The Human Phenotype Ontology (HPO) provides the following list of features that have been reported in people with this condition. Much of the information in the HPO comes from Orphanet, a European rare disease database. If available, the list includes a rough estimate of how common a feature is (its frequency). Frequencies are based on a specific study and may not be representative of all studies. You can use the MedlinePlus Medical Dictionary for definitions of the terms below.
|Signs and Symptoms||Approximate number of patients (when available)|
|Abnormality of the antihelix||90%|
|Abnormality of the antitragus||90%|
|Abnormality of the palate||90%|
|Abnormality of the tragus||90%|
|Abnormality of the voice||90%|
|Aplasia/Hypoplasia of the earlobes||90%|
|Aplasia/Hypoplasia of the eyebrow||90%|
|Downturned corners of mouth||90%|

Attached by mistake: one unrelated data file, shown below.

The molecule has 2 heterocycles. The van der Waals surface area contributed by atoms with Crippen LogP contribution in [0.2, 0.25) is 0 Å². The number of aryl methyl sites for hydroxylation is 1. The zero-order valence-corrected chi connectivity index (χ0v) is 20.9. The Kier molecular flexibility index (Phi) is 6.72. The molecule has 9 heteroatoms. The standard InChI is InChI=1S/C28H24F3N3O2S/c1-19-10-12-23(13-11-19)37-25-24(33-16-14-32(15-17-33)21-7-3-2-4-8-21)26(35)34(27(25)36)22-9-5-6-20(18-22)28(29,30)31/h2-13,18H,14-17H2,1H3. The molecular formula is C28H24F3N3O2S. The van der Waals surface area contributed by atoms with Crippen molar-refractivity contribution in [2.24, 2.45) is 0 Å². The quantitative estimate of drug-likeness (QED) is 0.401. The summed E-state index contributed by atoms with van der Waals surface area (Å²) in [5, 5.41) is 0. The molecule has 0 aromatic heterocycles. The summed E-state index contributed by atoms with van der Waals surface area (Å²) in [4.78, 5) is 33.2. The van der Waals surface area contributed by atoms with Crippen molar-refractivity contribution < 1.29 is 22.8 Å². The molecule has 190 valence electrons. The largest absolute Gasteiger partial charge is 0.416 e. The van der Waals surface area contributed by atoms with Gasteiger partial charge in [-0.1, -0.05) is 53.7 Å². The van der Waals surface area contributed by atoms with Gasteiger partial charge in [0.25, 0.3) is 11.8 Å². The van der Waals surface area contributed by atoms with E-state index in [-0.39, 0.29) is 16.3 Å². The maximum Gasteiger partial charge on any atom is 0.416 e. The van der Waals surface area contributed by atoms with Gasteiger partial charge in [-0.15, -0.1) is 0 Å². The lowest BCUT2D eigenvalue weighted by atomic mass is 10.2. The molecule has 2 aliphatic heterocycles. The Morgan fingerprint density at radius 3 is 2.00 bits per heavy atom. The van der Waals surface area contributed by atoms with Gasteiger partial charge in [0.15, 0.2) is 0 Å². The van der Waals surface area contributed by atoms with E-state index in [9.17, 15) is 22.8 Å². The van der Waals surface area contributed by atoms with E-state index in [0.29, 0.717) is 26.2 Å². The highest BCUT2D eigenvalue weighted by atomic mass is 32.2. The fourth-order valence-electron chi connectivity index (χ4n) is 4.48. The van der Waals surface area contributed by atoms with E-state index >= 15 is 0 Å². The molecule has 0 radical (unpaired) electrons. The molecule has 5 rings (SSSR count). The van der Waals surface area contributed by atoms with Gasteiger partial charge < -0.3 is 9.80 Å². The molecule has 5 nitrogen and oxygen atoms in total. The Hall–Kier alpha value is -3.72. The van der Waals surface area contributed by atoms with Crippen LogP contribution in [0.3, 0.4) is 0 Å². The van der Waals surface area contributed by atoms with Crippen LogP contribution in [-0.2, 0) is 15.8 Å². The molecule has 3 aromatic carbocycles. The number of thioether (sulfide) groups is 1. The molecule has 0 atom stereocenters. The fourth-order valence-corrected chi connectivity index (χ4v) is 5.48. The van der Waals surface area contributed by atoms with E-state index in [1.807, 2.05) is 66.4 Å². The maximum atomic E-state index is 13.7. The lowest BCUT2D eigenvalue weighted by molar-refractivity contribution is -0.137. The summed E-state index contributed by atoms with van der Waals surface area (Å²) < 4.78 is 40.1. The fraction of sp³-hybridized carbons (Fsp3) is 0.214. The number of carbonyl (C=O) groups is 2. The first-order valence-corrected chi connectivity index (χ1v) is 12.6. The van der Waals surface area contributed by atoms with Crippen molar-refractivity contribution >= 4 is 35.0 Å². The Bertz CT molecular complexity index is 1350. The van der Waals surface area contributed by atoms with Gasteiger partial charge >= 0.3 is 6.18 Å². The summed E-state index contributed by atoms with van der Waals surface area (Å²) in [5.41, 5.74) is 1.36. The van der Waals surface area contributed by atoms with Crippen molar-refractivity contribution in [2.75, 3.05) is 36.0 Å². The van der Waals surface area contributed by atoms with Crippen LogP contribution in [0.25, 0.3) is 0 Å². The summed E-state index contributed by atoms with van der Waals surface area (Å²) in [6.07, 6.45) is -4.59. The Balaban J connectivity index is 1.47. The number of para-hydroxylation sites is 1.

|Highly arched eyebrow||90%|
|Hypoplasia of the zygomatic bone||90%|
|Underdeveloped nasal alae||90%|
|Wide nasal bridge||90%|
|Hernia of the abdominal wall||50%|
|Low-set, posteriorly rotated ears||50%|
|Camptodactyly of finger||7.5%|
|Abnormality of the pinna||2/2|
|Abnormality of the skin||2/2|
|Depressed nasal tip||2/2|
|High, narrow palate||2/2|
|Highly arched eyebrow||2/2|
|Posteriorly rotated ears||2/2|
|Sparse and thin eyebrow||2/2|
|Underdeveloped nasal alae||2/2|
|Wide nasal bridge||2/2|
|Autosomal dominant inheritance||-|
Living with a genetic or rare disease can impact the daily lives of patients and families. These resources can help families navigate various aspects of living with a rare disease.
These resources provide more information about this condition or associated symptoms. The in-depth resources contain medical and scientific language that may be hard to understand. You may want to review these resources with a medical professional.
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